Justin Verlander says Shane Victorino is “looking to get hit”

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Shane Victorino has been hit by a pitch five times in this year’s playoffs and nine times for his postseason career, with ties the all-time record. He was also plunked a league-leading 18 times in 122 regular season games after averaging just six hit by pitches in the previous five seasons.

A lot of that increase stems from Victorino giving up switch-hitting, as he’s been hit by pitches at an incredible rate since exclusively batting from the right side. And to Tigers right-hander Justin Verlander at least, Victorino is doing it on purpose:

I’ve seen some pitches that he got hit on that were strikes. So, I mean, I don’t think you can worry about that. I think just whoever is the home plate umpire needs to be aware that he’s up there.

Anything on the inner half, occasionally he’s looking to get hit. He’s up there, he’s right on top of the plate. And his arms are over the batter’s box and over part of the plate. If he doesn’t get out of the way, there could be an occasion that it could be a strike and it actually hits him.

I’m sure Red Sox fans will take offense–and Victorino already has fired back at Verlander with comments of his own–but it’s pretty tough to argue with that quote. Victorino has been hit multiple times by pitches that were at the very least very close to being strikes and very far from being normal hit by pitches. And from Victorino’s point of view, why not? It’s not like umpires ever call that on the batter.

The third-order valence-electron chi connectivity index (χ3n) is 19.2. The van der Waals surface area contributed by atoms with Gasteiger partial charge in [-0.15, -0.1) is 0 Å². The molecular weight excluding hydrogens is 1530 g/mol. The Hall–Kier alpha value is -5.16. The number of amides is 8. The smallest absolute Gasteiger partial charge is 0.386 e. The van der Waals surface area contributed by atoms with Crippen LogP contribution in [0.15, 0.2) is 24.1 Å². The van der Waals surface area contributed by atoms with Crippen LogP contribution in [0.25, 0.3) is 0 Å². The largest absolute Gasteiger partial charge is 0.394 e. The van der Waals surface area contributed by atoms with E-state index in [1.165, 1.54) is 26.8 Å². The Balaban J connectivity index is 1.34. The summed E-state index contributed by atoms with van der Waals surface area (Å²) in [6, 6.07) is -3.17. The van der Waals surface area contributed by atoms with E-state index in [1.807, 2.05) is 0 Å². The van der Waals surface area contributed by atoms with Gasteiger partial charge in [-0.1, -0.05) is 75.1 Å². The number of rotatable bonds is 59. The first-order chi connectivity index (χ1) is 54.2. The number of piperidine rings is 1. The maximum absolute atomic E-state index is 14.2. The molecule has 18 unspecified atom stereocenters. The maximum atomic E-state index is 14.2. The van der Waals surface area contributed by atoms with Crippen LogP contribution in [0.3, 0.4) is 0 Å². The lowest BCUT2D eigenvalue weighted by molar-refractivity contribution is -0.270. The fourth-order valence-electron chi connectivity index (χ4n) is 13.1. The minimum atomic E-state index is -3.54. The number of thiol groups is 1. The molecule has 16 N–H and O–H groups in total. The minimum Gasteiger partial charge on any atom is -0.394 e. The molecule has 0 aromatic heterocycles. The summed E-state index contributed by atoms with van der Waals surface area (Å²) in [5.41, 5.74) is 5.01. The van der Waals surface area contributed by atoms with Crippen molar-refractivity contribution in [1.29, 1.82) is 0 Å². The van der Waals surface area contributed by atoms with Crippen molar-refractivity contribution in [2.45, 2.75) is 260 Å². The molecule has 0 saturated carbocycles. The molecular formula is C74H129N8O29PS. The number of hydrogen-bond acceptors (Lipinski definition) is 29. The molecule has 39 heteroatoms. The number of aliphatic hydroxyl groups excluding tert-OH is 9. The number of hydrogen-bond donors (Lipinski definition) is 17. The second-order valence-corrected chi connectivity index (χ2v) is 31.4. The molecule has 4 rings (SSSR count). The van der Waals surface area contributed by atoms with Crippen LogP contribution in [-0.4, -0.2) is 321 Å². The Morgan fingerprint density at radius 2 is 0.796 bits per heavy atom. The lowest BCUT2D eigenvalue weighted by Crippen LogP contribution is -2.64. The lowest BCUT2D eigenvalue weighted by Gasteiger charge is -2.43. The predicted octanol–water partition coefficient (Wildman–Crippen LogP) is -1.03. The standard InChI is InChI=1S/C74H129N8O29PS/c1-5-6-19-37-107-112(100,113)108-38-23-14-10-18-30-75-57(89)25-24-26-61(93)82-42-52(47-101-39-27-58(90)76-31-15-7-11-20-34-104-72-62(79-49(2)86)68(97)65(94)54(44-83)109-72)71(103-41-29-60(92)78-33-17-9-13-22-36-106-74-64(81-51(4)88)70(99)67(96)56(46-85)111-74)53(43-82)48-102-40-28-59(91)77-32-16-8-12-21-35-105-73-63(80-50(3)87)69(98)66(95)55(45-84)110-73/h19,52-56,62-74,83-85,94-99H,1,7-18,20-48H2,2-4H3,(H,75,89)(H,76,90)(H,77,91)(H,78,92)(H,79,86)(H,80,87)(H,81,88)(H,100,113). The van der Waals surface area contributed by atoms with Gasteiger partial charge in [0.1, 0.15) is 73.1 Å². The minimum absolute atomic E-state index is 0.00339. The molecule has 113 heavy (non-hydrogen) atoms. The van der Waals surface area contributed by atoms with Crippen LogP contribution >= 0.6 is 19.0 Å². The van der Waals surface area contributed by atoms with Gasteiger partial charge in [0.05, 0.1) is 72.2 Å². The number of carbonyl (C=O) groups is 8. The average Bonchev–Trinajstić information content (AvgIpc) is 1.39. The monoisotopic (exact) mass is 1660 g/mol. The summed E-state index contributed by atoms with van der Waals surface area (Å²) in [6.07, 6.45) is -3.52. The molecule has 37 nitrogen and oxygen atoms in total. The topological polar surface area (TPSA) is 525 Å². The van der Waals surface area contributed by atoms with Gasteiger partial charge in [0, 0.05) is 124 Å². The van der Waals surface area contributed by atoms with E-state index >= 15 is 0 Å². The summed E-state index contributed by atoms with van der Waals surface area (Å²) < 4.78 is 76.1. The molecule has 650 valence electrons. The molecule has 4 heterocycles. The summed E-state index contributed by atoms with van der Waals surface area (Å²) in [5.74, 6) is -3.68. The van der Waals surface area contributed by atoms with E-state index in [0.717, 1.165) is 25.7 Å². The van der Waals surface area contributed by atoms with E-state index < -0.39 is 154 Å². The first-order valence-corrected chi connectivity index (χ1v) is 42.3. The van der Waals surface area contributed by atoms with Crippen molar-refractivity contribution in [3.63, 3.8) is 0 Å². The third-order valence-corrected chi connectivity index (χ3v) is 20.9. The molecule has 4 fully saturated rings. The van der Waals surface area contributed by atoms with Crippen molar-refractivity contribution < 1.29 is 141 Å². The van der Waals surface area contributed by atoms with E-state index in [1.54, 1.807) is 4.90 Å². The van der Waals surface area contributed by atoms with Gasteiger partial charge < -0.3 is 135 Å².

Tigers sign Edwin Espinal to minor league deal

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Free agent first baseman Edwin Espinal has signed a minor league deal with the Tigers, the infielder announced Saturday. The move has yet to be confirmed by the team.

Espinal, 23, capped a seven-year run with the Pirates’ minor league affiliates in 2017. He split his season between Double-A Altoona and Triple-A Indianapolis, batting a cumulative .294/.327/.447 with 15 home runs and 31 doubles in 532 plate appearances. While he’s raked at nearly every level so far, he also profiles well on defense, and rounded off his 2017 performance with a perfect fielding percentage, 208 putouts and a Gold Glove award.

Espinal is untested at the major league level and it’s not yet clear if he’ll make the jump in 2018. He showed some positional versatility during his time in the minors, however, and could take reps at third base or DH if necessary. The Tigers are reportedly on the lookout for pitching depth and left-handed bats — two bills the right-handed Espinal doesn’t fit — and presumably have a lot of moves left to make this winter.